• Planned cross-matches between Gaia DR2 sources on the one hand and Hipparcos-2, Tycho-2, 2MASS PSC, SDSS DR9, Pan-STARRS1, GSC2.3, PPM-XL, AllWISE, and URAT-1 data on the other hand.

There’s much more to Gaia than pictures, but here’s a map of the stars in our galaxy to give you an idea:

I remember first hearing about Gaia about 17 years ago when I was on a PPARC advisory panel and was immediately amazed  by the ambition of its objectives. As I mentioned above, Gaia is a global space astrometry mission, which will make the largest, most precise three-dimensional map of our Galaxy by surveying more than a billion stars. In some sense Gaia is the descendant of the Hipparcos mission launched in 1989, but it’s very much more than that. Gaia monitors each of its target stars about 70 times over a five-year period. It is expected to discover hundreds of thousands of new celestial objects, such as extra-solar planets and brown dwarfs, and observe hundreds of thousands of asteroids within our own Solar System. The mission is also expected to yield a wide variety of other benefits, including new tests of the  General Theory of Relativity.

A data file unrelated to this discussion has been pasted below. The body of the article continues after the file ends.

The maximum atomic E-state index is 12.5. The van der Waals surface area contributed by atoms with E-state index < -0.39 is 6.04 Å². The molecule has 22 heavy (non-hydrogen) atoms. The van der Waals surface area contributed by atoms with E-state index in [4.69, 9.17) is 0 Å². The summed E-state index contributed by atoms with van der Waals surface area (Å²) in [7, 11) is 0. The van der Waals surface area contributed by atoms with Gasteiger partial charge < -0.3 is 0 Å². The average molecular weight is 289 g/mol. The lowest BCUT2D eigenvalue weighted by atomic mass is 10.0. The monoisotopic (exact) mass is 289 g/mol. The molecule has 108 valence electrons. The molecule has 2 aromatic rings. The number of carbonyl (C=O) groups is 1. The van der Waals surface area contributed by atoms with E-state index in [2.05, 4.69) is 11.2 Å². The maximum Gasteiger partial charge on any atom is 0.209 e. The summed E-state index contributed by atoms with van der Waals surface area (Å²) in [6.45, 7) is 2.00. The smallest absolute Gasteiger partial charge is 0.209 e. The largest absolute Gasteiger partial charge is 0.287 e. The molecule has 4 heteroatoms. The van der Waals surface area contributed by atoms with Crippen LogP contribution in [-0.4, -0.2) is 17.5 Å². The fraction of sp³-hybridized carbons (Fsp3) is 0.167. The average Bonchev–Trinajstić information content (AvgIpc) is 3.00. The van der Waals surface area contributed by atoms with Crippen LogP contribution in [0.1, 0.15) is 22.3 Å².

For the brighter objects, i.e. those brighter than magnitude 15, Gaia  measures their positions to an accuracy of 24 microarcseconds, comparable to measuring the diameter of a human hair at a distance of 1000 km. Distances of relatively nearby stars are measured to an accuracy of 0.001%. Even stars near the Galactic Centre, some 30,000 light-years away, have their distances measured to within an accuracy of 20%.

It’s an astonishing mission that will leave an unbelievably rich legacy not only for the astronomers working on the front-line operations of Gaia but for generations to come.

New: Top Ten Gaia Facts!